Am not an avid video gamer. I never ‘advanced’ past the first Playstation. I do play video games, but they are the same five games I have been playing since 1996 or thereabouts. Some favorites I can’t play anymore because they are too old to run on modern computers.

That’s enough of an intro to prove am not destined to love just about any docu series dealing with the history of video gaming.

But, you guessed it. This isn’t just any docu series about video gaming.

I couldn’t stop watching it.

All the interviews are fascinating. A part of it walked me through a period of my childhood.

A family friend introduced me and my best friend at the time to a Pong machine, then Atari and then a Sega 8 bit and a Nintendo 8 bit in rapid succession. I bought a Super Nintendo from a work colleague of my father. It was a real bargain. Most of the games I bought I got at flea markets.

Am not sure why I got rid of all that stuff. I think I sold it all to buy a Playstation. After eight years or so I gave that one away to one of the most ungrateful people on this earth, my cousin Niels.

It was compelling to hear details about trends I was vaguely aware of as a child.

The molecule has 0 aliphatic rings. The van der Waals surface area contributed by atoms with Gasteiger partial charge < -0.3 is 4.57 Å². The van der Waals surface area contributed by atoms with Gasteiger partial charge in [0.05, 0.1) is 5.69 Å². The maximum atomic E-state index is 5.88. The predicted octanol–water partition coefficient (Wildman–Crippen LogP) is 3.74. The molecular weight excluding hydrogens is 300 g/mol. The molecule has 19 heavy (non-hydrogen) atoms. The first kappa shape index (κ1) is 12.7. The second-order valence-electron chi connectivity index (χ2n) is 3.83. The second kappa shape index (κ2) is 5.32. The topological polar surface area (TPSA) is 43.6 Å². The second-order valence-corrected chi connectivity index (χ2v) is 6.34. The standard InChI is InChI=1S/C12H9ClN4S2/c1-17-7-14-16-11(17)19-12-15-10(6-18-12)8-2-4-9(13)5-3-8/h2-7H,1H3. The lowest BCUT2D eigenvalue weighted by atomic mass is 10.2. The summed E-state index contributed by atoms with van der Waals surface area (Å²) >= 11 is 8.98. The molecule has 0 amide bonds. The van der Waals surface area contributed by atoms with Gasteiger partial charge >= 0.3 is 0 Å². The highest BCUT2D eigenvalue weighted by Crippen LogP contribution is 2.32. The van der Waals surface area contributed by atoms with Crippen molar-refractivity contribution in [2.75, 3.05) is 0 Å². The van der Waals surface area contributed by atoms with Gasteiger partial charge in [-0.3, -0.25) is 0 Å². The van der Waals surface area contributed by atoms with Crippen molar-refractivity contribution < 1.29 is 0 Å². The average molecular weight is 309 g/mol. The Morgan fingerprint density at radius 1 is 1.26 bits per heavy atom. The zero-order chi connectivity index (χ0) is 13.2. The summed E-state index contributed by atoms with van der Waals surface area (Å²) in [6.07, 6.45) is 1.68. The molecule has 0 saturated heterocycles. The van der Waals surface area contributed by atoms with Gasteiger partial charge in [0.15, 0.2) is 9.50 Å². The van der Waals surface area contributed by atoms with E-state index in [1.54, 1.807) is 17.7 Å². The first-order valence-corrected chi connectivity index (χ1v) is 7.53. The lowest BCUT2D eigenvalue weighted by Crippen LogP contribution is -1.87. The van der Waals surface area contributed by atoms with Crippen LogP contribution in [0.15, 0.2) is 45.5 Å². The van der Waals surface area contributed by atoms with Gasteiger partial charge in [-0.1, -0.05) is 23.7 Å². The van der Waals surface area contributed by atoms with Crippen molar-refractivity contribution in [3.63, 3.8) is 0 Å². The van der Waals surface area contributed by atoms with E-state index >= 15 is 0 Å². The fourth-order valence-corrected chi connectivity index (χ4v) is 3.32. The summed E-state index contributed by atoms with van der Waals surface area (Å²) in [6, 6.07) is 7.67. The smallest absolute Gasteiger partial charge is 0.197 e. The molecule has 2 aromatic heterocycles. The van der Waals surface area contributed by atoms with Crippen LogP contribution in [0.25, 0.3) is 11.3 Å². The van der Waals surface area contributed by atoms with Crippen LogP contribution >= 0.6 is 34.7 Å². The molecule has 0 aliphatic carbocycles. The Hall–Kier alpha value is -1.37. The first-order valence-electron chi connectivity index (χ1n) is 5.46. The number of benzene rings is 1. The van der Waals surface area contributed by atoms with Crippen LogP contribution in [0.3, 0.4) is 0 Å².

I knew Sega and Nintendo were rivals, but I had no idea Sega had such a terrific strategy to become a strong competitor.

I also had no idea a game I used to play was named after a lawyer who had succesfully defended Nintendo in court. Kirby.

Some of the docu parts also reminded me of a time when MTV was still a thing.

Nostalgia was part of the thrill, but mostly I liked it for the depth of the interviews.

The docu does not set out to do this, but you come away with the realisation that video games are an art form to be taken seriously.

Along the way you also learn a good deal about advertizing and a bit about programming.

Also really cool is that a lot of major and very lucrative breakthroughs in this industry were accomplished by college dropouts. It was not an industry where only a college degree could get you a shot.

Video games levelled the playing field in more ways.

There is an interview with a transsexual who said that when she felt trapped in the wrong anatomy video games were the only activity that could make her forget that. She could play as a woman.

An Afro-American says something similar when it comes to racial prejudice.

Video games erase arbitrary differences between the players.

The docu series also gives you a taste of that exciting vibe of being a pioneer, of getting together with like minded people and trying something new and impactful.

An experience that far too few people ever have.

Let this docu encourage us all to experiment and explore.

Ik

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